Annual Report of the American Historical Association, Volume 1

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U.S. Government Printing Office, 1897 - Historiography
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Page 46 - I will be as the dew unto Israel : he shall grow as the lily, and cast forth his roots as Lebanon. His branches shall spread, and his beauty shall be as the olive tree, and his smell as Lebanon. They that dwell under his shadow shall return ; they shall revive as the corn, and grow as the vine : the scent thereof shall be as the wine of Lebanon.
Page 62 - Great captains, with their guns and drums, Disturb our judgment for the hour, But at last silence comes; These all' are gone, and, standing like a tower, Our children shall behold his fame. The kindly-earnest, brave, foreseeing man, Sagacious, patient, dreading praise, not blame, New birth of our new soil, the first American.
Page 706 - The commissioners appointed under the fifth article of the treaty of amity, commerce and navigation between the United States and Great Britain, to ascertain the river which was truly intended under the name of the river St.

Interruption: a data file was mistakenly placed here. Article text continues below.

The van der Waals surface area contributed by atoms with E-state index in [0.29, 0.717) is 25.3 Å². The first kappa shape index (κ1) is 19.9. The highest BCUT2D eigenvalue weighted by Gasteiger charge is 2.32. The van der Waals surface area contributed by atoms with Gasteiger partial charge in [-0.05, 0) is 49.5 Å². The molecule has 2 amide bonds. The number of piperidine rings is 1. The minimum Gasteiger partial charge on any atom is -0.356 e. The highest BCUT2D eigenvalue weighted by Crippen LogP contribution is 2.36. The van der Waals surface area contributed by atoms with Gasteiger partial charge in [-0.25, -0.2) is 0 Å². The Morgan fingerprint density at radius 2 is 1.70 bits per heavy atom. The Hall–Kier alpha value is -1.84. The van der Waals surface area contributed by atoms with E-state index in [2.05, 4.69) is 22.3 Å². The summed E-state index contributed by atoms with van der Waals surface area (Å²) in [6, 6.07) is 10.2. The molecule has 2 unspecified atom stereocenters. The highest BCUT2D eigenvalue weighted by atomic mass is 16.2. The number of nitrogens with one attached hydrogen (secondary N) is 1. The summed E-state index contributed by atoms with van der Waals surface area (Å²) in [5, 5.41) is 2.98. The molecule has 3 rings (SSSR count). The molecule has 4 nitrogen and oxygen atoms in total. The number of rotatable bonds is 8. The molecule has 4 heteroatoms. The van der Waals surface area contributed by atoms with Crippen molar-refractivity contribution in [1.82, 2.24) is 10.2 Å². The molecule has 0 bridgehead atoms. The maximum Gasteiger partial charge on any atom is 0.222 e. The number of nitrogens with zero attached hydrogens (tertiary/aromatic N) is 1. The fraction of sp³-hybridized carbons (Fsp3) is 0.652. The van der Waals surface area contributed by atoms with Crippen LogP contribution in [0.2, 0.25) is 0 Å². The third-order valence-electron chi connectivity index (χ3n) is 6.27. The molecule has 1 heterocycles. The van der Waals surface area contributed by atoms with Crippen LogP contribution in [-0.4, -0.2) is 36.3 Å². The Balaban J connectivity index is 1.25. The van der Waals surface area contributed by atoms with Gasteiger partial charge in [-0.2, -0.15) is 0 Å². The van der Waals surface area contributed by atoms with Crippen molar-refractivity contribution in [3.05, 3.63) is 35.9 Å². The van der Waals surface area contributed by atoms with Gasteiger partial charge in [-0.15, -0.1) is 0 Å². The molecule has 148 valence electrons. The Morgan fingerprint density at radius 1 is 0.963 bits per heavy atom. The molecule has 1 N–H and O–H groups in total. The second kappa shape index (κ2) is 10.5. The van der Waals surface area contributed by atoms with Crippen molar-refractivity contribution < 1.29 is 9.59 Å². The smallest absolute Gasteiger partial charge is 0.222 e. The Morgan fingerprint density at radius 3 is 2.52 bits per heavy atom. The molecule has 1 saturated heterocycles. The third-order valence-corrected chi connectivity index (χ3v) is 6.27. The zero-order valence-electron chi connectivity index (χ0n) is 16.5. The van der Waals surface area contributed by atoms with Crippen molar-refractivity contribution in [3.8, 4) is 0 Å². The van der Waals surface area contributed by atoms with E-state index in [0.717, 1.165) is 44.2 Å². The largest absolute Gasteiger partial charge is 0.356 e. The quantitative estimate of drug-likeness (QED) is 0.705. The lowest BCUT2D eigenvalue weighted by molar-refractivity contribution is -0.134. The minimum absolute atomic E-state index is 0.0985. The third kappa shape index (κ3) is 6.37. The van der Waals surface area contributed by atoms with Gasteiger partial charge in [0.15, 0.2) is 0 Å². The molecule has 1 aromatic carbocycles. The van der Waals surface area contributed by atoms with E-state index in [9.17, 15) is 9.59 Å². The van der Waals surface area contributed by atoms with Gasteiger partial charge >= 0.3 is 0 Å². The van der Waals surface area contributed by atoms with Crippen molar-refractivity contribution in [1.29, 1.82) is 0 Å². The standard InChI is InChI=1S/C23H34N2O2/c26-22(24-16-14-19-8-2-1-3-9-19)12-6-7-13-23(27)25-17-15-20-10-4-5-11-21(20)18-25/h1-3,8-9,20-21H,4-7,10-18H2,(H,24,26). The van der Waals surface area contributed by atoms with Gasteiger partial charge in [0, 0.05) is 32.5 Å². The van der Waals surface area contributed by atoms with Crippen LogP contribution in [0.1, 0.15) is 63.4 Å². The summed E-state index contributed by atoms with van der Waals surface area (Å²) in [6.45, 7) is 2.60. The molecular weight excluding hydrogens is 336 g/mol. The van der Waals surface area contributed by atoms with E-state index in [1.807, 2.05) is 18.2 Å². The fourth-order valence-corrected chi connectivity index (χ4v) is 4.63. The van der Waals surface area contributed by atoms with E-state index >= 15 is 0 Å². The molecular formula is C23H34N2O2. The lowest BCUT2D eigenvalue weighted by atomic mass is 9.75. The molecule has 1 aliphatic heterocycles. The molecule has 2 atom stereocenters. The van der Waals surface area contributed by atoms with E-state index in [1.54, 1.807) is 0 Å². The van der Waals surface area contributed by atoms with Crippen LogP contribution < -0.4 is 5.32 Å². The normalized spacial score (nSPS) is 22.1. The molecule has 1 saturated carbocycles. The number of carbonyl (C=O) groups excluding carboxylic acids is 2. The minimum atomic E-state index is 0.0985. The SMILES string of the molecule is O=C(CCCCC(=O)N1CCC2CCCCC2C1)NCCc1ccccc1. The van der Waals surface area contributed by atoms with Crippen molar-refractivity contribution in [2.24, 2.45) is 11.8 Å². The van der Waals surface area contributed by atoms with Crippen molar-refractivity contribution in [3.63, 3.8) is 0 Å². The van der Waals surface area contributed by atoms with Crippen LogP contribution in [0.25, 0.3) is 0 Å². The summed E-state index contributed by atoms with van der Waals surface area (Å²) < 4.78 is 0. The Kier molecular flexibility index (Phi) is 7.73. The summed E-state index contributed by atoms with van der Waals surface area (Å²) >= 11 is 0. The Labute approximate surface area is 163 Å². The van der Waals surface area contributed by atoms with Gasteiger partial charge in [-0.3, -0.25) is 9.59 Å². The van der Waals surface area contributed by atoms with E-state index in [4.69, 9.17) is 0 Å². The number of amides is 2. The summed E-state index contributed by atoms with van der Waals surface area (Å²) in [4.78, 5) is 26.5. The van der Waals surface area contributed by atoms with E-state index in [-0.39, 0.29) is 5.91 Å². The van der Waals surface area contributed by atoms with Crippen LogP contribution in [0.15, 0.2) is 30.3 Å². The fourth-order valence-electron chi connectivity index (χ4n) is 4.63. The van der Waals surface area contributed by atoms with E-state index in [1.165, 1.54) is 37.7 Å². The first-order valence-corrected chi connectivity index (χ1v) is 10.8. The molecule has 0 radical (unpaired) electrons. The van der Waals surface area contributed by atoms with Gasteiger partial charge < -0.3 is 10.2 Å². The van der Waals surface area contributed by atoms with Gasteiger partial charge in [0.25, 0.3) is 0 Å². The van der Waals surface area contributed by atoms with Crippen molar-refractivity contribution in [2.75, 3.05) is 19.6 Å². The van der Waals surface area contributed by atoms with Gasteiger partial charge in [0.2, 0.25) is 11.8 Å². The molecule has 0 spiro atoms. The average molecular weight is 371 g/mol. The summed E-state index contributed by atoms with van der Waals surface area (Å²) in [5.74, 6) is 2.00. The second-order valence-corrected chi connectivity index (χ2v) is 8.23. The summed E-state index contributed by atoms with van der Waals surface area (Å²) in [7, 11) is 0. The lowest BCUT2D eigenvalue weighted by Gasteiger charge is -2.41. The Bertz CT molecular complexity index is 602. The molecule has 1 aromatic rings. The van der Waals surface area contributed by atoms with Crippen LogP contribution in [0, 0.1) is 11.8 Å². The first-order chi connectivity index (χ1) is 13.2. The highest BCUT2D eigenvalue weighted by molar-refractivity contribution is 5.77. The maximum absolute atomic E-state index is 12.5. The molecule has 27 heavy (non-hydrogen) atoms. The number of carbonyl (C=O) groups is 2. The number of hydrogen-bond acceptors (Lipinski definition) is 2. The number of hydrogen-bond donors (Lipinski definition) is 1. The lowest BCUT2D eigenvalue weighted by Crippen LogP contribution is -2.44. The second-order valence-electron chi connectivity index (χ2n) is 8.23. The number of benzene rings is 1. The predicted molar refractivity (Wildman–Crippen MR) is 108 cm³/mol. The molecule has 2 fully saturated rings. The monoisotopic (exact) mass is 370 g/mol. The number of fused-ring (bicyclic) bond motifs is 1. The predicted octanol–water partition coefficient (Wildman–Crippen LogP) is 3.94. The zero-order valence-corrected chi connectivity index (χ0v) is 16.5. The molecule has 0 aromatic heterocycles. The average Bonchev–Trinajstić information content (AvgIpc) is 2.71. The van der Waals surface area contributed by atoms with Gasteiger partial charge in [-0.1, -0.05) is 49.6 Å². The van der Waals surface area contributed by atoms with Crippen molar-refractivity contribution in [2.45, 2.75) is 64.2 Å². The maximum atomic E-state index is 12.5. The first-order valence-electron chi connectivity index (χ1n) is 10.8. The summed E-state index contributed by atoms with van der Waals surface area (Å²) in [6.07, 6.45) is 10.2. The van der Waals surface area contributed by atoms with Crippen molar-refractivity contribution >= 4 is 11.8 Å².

Page 56 - I doubt whether one single law of any lawgiver, ancient or modern, has produced effects of more distinct, marked, and lasting character than the Ordinance of 1787.
Page 701 - I have the honor to be, with the greatest respect, sir, your most obedient and most humble servant, TH: JEFFERSON.
Page 1141 - The conventions of a number of the states having, at the time of their adopting the constitution, expressed a desire, in order to prevent misconstruction or abuse of its powers, that further declaratory and restrictive clauses should be added...
Page 380 - I am convinced," said Fox, in 1791, in the fresh light of the experience America had afforded him, " that the only method of retaining distant Colonies with advantage is to enable them to govern themselves.
Page 858 - I distinctly admit that every man has a right to do what he pleases with his own.
Page 618 - ... as shall be imported in vessels built in the United States, and which shall be wholly the property of a citizen or citizens thereof, or in vessels built in foreign countries, and on the sixteenth day of May last, wholly the property of a citizen or citizens of the United States, and so continuing until the time of importation.
Page 284 - Should history ever become a true science, it must expect to establish its laws, not from the complicated story of rival European nationalities, but from the , methodical evolution of a great democracy. North America was the most favorable field on the globe for the spread of a society so large, uniform, and isolated as to answer the purposes of science.

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